Diabatic Heating and Mesoscale Vertical Motion in Cumulus Anvils

Yonghua Chen Columbia University
Anthony Del Genio National Aeronautics and Space Administration

Category: Modeling

Working Group: Cloud Life Cycle

Areally extensive cumulus anvil clouds dominate tropical cloud forcing and account for ~30–70% of the total rainfall in convective systems. Given the different heating profiles of convective cores and stratiform anvils, errors in convective-stratiform rain partitioning in a GCM imply errors in its tropical circulation. Most GCM cumulus parameterizations include the effect of stratiform anvils only via the condensate detrained from the convective updraft. However, anvils create their own mesoscale updrafts in response to diabatic (radiative plus latent) heating, and the properties of the anvils can be expected to evolve over their life cycle. To place some observational constraints on mesoscale vertical motions in convective clusters, we are combining geostationary satellite data and ASR data for the SGP and TWP. The ISCCP Convection Colocator, which identifies convective systems in IR data and tracks their propagation and evolution, is first used to select times when a convective cluster passed over one of the sites. Each system is classified as being in either the developing, mature, or decaying stage of its lifecycle at the time of ASR observation. Radiative heating profiles are obtained from either the BBHRP product (at SGP) or the Mather-McFarlane product (at Manus), and composite profiles for the various life cycle stages are created. Initial results for the SGP suggest that longwave cooling peaks near 13 km during the developing stage, but descends to 10 km by the time systems decay; that shortwave heating is strong between 5–10 km during the developing stage, creating a net cooling/heating dipole above/below 10 km during the developing stage; and that shortwave heating is weaker later in the life cycle, creating little net heating/cooling below 8 km. Manus storms also show the net cooling/heating dipole during the developing stage but differ from the SGP in several ways, e.g., stronger longwave and shortwave heating during the developing and mature stages and heating extending to higher levels during the mature stage.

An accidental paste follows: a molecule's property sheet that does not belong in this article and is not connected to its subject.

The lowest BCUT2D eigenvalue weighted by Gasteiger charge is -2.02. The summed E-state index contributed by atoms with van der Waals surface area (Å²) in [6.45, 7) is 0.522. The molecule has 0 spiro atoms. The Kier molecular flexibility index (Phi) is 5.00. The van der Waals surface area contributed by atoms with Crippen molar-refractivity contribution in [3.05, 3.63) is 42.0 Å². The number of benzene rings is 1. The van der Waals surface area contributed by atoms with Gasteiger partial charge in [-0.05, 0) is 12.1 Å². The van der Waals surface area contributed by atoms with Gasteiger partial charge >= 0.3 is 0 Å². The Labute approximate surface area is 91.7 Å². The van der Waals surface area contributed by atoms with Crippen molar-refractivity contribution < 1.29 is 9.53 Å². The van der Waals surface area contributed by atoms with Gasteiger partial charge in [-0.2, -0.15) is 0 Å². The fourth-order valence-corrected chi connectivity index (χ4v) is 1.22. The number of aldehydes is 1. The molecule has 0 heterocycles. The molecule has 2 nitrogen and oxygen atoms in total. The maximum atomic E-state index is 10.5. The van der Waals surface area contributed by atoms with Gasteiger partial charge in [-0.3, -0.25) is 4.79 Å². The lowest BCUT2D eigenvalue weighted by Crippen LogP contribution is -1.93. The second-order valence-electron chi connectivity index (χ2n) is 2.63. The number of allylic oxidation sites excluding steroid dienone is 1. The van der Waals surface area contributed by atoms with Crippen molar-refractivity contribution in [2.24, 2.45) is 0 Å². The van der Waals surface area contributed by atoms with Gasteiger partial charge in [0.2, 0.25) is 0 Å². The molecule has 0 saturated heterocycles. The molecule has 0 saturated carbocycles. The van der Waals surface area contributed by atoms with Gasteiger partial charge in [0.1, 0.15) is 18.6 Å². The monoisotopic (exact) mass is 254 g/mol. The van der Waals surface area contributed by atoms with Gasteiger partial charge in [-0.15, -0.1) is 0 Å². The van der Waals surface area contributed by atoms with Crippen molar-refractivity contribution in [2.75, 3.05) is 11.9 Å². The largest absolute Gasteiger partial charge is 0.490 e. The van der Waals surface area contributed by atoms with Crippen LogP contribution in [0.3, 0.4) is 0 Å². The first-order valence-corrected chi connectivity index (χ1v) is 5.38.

This poster will be displayed at ASR Science Team Meeting.

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